Cult US comedy from the co-creator of Seinfeld
Across the pond, where the end of Seinfeld was a seismic event greater than the end of Friends and Sex And The City combined, the disastrous solo sitcoms that followed lead many commentators to ruminate on the curse of Seinfeld, with Jerry Seinfelds semi-retirement looking like the only wise career move.
But the curse was defeated by the most unlikely breakout star dyspeptic co-creator Larry David, a former stand-up making his acting debut as dyspeptic co-creator of Seinfeld, Larry David.
Like his pal Jerry, David first considered a return to his stand-up roots. Seinfelds triumphant return to the stage was the subject
of the brilliant documentary Comedian; always Jerrys sour, unsuccessful shadow (the real-life George Costanza), Davids abortive homecoming was detailed in a semi-fictional HBO Special, Larry David: Curb Your Enthusiasm (a welcome extra here).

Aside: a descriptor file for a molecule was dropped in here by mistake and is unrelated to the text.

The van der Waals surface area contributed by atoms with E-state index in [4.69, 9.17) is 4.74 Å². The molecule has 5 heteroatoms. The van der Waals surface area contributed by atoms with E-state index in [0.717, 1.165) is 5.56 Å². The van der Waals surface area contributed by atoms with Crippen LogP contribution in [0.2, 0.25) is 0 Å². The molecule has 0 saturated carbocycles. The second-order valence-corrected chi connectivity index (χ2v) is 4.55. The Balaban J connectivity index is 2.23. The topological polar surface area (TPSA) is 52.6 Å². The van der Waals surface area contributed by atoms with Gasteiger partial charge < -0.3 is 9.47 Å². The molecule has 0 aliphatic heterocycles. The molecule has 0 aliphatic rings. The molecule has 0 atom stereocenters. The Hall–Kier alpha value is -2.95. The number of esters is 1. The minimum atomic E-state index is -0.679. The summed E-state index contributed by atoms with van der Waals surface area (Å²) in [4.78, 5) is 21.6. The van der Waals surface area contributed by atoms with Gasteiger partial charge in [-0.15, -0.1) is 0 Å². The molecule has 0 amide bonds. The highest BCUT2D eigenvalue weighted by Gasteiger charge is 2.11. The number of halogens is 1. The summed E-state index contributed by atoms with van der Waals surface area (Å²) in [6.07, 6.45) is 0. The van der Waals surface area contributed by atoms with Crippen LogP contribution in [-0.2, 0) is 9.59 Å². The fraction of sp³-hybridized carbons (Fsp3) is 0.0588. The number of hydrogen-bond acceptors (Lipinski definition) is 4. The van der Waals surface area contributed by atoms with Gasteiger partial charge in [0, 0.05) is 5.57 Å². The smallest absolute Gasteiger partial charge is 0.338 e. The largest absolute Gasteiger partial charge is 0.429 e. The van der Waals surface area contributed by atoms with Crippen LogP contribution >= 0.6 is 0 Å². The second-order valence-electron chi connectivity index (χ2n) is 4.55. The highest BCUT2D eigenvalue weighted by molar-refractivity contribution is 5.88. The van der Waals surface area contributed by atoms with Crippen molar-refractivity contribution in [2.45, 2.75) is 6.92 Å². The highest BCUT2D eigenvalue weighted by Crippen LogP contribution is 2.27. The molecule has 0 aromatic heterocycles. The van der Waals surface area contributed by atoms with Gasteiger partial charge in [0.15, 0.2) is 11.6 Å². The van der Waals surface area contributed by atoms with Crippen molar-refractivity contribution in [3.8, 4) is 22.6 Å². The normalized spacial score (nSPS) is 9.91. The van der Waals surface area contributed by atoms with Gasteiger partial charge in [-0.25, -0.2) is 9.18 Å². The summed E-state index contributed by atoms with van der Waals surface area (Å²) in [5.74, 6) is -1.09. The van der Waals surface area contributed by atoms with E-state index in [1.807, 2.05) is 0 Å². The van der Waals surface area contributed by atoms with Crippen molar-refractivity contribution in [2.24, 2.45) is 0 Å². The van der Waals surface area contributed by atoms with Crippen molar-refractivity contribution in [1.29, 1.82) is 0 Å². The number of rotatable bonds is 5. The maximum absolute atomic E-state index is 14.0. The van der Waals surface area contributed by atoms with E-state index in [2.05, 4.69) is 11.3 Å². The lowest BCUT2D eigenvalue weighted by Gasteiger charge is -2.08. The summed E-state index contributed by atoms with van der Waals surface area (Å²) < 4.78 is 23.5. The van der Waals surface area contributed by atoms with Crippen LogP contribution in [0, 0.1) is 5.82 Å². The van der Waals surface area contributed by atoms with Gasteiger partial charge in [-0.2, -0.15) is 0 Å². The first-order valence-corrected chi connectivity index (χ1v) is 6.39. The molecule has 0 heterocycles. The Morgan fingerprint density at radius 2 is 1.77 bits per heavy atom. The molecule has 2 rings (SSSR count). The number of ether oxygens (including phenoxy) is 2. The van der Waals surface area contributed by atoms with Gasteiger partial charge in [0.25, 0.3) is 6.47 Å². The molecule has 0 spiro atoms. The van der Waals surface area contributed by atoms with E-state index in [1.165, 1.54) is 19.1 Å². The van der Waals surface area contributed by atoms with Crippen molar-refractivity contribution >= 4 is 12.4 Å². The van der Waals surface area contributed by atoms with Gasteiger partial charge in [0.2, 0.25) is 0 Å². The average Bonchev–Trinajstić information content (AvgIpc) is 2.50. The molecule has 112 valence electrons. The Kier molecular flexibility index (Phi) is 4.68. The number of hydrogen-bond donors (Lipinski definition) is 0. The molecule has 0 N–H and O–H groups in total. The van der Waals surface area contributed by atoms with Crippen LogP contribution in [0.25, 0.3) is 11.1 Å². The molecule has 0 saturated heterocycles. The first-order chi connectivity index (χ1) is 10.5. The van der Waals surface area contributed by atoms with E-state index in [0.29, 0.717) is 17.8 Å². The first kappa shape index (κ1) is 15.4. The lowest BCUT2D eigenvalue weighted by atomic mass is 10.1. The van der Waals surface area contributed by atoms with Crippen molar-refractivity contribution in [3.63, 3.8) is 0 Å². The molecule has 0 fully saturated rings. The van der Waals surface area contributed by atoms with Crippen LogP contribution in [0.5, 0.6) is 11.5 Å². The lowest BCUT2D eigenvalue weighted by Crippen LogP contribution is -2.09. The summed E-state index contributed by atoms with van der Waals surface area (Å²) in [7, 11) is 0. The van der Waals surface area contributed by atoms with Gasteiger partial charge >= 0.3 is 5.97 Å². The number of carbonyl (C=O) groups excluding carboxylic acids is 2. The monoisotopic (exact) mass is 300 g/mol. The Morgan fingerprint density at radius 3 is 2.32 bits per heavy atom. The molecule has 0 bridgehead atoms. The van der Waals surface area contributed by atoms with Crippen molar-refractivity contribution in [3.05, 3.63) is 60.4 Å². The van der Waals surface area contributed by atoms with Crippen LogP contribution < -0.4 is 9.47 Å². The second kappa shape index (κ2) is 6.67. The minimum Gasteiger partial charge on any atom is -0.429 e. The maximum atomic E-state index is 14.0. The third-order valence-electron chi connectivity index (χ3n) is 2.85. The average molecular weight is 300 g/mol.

During filming, the stand-up routines were increasingly crowded out by the improvised fly-on-the-wall elements, detailing the daily horrors that can befall your average millionaire success story contemplating a comeback.
The arena gig was cancelled; the sitcom, however, was picked up by HBO. The first season of Curb Your Enthusiasm picks up where the special left off ten episodes of everyday frustrations, social irritations and magnificent self-loathing, all of it improvised and served up without a laugh track.
A curmudgeon at war with the world and with a yen for embarrassing social situations, Larry David has One Foot In The Grave and the other in The Office, yet comes with a bitter flavour all of his own.
In particular, the combination of the meticulously plotted multiple-storylines that were a hallmark of Seinfeld with the loose, improvised dialogue removes any theatricality from the farce, making the horrors seem altogether more real and immediate.
Never an easy watch, Curb Your Enthusiasm is certainly not for everyone. But with zero profile over here and three more seasons already filmed, this box set should be sufficient to inspire a new cult among comedy connoisseurs.